What Makes Unix Special?

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Why has this quirky operating system endured in the face of challenges from the likes of Microsoft? The answer is simple: Many developers find it's a refreshing alternative to monolithic tools like IDEs and languages like Java.

Ever since Unix burst onto the scene in the early '70s, observers in the computer world have been quick to write it off as a quirky operating system designed by and for expert programmers. Despite their proclamations, Unix refuses to die. Way back in 1985, Stewart Cheifet wondered if Unix would become the standard operating system of the future on the PBS show "The Computer Chronicles," even though MS-DOS was well in its heyday. In 2018, it's clear that Unix really is the standard operating system, not on desktop PCs, but on smartphones and tablets.

It's also the standard system for web servers. The fact is, millions of people around the world have interacted with Linux and Unix systems every day, most of whom have never written a line of code in their lives.

So what makes Unix so beloved by programmers and other techie types? Let's take a look at some of things this operating system has going for it. (For some background on Unix, check out The History of Unix: From Bell Labs to the iPhone.)

The Shell

User interface design has come a long way since the early days of computing. There are command-line interfaces, graphical interfaces, gesture-based interfaces, you name it. Most serious users, however, prefer the good old-fashioned command line. For one thing, since Unix-based operating systems often live on servers, using text-only software reduces the overhead. Instead of a dedicated monitor, keyboard and mouse to a server, administrators can log in remotely via SSH either into the machine directly or frequently into a console server, which shows operating system messages and lets them reboot the machine.

These users spend most of their time in the shell, which is the program that takes input and translates it into actions, either running programs or configuring the system. It's similar to the MS-DOS prompt or the old BASIC languages on 8-bit computers like the Commodore 64.

On Unix and Linux systems, the user has a choice of shells. The default in the Linux world is Bash, for Bourne Again Shell, a pun on the creator of one of the original shells, Stephen R. Bourne. Other popular shells are zsh, the C shell and the Korn Shell, named after David Korn.


This shows the preference of modular design in the Unix world. Everything up from the shell to the graphical user interface is just another program, and components can be swapped out easily. It also allows for an approach to development based on small tools. We'll get into those later. (Read about another type of shell, Mosh, in Mosh: Secure Shell Without the Pain.)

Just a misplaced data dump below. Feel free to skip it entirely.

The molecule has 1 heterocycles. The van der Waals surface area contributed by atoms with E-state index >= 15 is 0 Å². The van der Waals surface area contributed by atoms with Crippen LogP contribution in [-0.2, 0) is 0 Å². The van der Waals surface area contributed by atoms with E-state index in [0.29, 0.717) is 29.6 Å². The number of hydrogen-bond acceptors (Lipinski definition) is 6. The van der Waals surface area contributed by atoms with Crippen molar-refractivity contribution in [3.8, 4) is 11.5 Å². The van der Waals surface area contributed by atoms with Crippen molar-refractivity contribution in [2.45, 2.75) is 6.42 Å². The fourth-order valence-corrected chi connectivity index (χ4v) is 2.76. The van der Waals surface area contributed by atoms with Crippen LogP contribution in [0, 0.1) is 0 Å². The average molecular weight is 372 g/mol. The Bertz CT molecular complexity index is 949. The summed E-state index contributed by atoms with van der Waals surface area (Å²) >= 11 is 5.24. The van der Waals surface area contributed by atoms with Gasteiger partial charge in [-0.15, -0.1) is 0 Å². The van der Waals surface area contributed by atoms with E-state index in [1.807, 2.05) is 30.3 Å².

Everything Is a (Text) File

One of the things that characterizes Unix-like systems is their dependence on text files, contrasted with other systems of the time that used opaque binary files to store configuration information. The focus on text irritated some users of other systems, but Unix users like it that way.

"The common thread was wordsmithing; a suspiciously high proportion of my UNIX colleagues had already developed, in some prior career, a comfort and fluency with text and printed words," Thomas Scoville wrote. "They were adept readers and writers, and UNIX played handily to those strengths. UNIX was, in some sense, literature to them. Suddenly the overrepresentation of polyglots, liberal-arts types, and voracious readers in the UNIX community didn't seem so mysterious, and pointed the way to a deeper issue: in a world increasingly dominated by image culture (TV, movies, .jpg files), UNIX remains rooted in the culture of the word."

The traditional Unix design has been to use plain ASCII text files as much as possible. Even devices such as the hard drive or the printer are represented as files. They aren't really text files, but programmers can treat these special files as if they are.

Small Tools

The shell and having everything as a file lends itself to another major characteristic of Unix development: doing complex tasks by building pipelines out of small tools.

All of the shells have a pipeline character, "|", which sends the output of one program into the input of another. This makes stringing together programs easy.

Suppose you wanted a sorted list of all the users logged in to the system with no duplicates (as users can log in multiple times). Here's what it would look like:

who | cut -d' ' -f1 | sort | uniq

Although it looks strange, it shows the power of this style of development. If you decided to implement this from scratch in C, you might be looking at thousands of lines of code.

This style of development has been referred to as the Unix Philosophy. You might want to check out Mike Gancarz's book, "Linux and the Unix Philosophy," if you're intrigued.

Why Unix Lives On

So why has this quirky operating system endured in the face of challenges from the likes of Microsoft? The answer is simple: Many developers find it's a refreshing alternative to the monolithic tools like IDEs and languages like Java. Instead of being handed down from on high by some corporation, modern Unix versions grow organically. Science fiction writer Neal Stephenson referred to Unix as the "Gilgamesh epic" of the computer world in his essay "In the Beginning Was the Command Line."

If its continued success is any indication, Unix will continue to attract many more developers in the years to come.


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David Delony
David Delony

David Delony is a Bay Area expatriate living in Ashland, Oregon, where he combines his love of words and technology in his career as a freelance writer. He's covered everything from TV commercials to video games. David holds a B.A. in communication from California Sate University, East Bay.